We’re currently doing a series on joy at Gateway, working through Paul’s letter to the Philippians, so I’ve been particularly alert to happiness – to where we can find it, and how we can sustain it. To go with the Day of Happiness there is a Happiness Guidebook (downloadable here) which provides ten keys to happiness. These spell out a rather cheesy acronym (‘Great Dream’), but the ten keys themselves are helpful enough:
Giving – do things for others
Relating – connect with people
Exercising – take care of your body
Awareness – live life mindfully
Trying out – keep learning new things
Direction – have goals to look forward to
Resilience – find ways to bounce back
Emotions – look for what’s good
Acceptance – be comfortable with who you are
Meaning – be part of something bigger
These keys are couched in resolutely secular, therapeutic, terminology but it is interesting how easily they slot into a series preached from Philippians. This is hardly surprising though. It reflects the kind of partial knowledge by which human societies often create patterns of doing things which reflect a Christian worldview because, pragmatically, that way of doing things works. For example, if a society recognises and upholds marriage as between one man and one woman in a similar way to what Christian ethics teaches, it does not prove the validity of such marriage. Rather what is going on is that it is Christian marriage, modelled on the relationship between Christ and his church, that human society is so often drawn towards, even unknowingly, because it is this kind of marriage that serves society best.
Something similar is going on with our ten keys for happiness. To paraphrase Oliver O’Donovan, “Happiness is man’s participation in the created order. Christian happiness is his glad response to the deed of God which has restored, proved, and fulfilled that order, making man free to conform to it.” So the ten keys to happiness fit within a Christian worldview, not because they are independent of it, but because they reflect what we were made for. Crucially, what is missing from the ten keys is the grounds for happiness: the deed of God. The ten keys will help people be happier, but won’t in themselves enable us to understand how to find happiness in its completed form – just as a good marriage that does not understand how it is meant to mirror Christ’s marriage to his church is incomplete.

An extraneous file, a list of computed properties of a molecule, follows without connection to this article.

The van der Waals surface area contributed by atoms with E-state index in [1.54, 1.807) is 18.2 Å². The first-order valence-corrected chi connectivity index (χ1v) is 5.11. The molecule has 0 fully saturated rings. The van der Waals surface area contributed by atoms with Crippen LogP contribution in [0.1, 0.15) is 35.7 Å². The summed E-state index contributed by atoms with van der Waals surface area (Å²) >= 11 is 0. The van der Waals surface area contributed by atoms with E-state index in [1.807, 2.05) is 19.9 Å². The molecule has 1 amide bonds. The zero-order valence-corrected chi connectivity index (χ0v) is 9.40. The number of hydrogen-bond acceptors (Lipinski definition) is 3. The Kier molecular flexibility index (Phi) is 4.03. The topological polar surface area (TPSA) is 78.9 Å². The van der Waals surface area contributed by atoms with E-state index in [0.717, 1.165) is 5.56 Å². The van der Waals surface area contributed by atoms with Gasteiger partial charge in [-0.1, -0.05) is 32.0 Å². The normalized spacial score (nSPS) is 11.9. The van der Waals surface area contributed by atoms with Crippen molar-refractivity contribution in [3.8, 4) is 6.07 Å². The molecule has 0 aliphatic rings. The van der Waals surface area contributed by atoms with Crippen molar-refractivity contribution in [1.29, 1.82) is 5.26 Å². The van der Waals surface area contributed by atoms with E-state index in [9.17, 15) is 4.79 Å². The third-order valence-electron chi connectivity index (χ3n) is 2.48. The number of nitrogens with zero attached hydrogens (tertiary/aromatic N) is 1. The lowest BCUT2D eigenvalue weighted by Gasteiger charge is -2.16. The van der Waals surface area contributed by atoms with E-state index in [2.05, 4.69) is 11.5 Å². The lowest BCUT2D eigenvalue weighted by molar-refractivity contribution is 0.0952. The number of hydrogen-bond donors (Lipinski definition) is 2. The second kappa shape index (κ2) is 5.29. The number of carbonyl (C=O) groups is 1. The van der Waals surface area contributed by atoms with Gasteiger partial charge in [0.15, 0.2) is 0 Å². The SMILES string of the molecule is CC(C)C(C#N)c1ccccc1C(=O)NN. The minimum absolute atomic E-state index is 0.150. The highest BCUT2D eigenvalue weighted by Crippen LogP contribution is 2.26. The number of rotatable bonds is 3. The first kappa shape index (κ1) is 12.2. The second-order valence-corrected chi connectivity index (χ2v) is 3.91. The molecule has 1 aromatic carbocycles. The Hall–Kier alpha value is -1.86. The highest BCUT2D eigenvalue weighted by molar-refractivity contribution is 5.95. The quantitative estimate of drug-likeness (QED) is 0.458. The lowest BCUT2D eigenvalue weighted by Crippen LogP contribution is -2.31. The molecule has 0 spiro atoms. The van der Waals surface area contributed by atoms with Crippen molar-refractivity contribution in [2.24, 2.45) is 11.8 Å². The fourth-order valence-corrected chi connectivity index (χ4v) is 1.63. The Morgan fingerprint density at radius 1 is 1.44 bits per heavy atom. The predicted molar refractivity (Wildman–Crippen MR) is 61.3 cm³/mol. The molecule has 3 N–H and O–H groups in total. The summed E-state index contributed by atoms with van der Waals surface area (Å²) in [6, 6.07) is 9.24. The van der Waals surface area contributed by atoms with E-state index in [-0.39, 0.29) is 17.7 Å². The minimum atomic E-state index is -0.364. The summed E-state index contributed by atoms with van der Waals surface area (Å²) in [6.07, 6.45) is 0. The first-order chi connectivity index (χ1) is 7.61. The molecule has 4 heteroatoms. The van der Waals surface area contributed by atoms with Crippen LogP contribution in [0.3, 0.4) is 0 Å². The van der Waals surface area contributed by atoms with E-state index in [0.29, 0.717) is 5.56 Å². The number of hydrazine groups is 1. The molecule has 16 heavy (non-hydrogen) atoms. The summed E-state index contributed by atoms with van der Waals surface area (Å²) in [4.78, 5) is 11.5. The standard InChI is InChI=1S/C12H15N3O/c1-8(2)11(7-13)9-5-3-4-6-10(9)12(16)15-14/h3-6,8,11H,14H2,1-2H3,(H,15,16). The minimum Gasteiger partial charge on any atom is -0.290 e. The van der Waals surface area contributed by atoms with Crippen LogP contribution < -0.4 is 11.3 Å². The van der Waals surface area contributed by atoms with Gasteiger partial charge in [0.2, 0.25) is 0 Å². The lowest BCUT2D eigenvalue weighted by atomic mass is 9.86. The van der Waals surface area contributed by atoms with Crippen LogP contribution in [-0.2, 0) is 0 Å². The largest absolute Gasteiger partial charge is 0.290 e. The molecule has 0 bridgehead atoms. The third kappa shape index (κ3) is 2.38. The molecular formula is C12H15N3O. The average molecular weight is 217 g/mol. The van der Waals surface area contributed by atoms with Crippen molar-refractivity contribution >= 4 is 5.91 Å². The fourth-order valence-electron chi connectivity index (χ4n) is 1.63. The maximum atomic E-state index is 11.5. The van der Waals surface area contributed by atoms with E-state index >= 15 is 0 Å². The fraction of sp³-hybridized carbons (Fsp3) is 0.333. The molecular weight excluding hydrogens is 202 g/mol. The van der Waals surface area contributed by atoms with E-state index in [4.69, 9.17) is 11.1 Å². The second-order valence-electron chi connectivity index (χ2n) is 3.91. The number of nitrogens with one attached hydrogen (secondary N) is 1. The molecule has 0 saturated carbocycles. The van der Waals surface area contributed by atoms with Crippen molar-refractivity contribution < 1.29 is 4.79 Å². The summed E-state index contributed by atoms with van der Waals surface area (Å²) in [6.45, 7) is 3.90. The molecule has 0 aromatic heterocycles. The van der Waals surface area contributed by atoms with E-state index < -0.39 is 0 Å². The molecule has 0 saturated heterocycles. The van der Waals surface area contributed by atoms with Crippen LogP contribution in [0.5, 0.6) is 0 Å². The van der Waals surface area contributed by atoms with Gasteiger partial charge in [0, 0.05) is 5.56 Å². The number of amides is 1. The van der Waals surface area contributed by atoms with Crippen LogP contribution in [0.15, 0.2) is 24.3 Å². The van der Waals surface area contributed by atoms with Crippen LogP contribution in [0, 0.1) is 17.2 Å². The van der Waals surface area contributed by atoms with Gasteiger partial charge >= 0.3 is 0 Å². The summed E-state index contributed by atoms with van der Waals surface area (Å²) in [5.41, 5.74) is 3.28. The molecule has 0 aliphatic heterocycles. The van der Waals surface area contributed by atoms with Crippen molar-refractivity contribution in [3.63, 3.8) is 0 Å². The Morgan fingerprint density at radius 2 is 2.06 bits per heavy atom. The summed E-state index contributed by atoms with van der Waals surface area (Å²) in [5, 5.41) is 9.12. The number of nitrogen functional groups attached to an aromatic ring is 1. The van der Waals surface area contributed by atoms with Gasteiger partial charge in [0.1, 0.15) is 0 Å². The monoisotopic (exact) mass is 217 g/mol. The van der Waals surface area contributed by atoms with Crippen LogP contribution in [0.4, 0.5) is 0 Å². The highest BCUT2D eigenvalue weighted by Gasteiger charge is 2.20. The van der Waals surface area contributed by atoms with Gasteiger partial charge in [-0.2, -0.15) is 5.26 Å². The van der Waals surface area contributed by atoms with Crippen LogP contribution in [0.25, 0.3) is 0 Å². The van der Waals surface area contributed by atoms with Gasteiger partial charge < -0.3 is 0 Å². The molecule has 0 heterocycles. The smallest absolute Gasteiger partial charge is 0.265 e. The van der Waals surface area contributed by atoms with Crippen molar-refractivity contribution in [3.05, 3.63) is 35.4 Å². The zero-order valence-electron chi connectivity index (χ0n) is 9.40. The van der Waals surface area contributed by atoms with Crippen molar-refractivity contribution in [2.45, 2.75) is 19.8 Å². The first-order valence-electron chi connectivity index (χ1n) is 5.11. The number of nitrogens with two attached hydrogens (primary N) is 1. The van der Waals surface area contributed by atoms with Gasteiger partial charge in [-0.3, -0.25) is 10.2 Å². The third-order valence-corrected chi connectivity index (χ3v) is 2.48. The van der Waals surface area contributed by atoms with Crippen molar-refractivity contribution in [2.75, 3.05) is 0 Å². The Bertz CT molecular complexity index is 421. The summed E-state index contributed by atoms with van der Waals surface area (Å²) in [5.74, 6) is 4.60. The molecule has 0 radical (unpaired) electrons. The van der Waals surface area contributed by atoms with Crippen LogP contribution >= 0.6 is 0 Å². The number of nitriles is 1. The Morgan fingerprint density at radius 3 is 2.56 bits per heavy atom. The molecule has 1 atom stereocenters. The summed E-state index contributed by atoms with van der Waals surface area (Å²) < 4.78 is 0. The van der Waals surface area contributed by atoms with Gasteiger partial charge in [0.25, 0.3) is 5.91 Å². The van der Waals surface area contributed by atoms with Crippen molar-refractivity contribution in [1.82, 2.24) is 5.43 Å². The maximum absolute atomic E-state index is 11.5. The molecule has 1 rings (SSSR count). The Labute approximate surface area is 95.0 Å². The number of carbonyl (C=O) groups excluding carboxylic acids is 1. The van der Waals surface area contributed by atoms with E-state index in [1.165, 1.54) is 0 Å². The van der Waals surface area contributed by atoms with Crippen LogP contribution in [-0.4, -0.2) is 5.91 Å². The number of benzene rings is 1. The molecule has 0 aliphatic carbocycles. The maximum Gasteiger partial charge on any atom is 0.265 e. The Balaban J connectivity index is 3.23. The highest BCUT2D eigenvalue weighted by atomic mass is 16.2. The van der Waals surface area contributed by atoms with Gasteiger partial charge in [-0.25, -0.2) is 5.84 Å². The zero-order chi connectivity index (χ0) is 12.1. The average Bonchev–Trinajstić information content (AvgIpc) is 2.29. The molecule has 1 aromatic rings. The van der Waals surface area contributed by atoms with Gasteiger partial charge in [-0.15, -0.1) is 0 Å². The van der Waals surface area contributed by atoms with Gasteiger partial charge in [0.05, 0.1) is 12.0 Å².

As well as being the International Day of Happiness, this Sunday is Palm Sunday. It is a happy day, but with the shadow of the crucifixion hanging over it. The scriptures tell us that it was for the joy that was set before him that Christ endured the cross. Christ is happy! And his great deed has made us free to conform to his happiness too. In our search for happiness, let’s not settle merely for keys, when Christ has already kicked open the door and invited us in.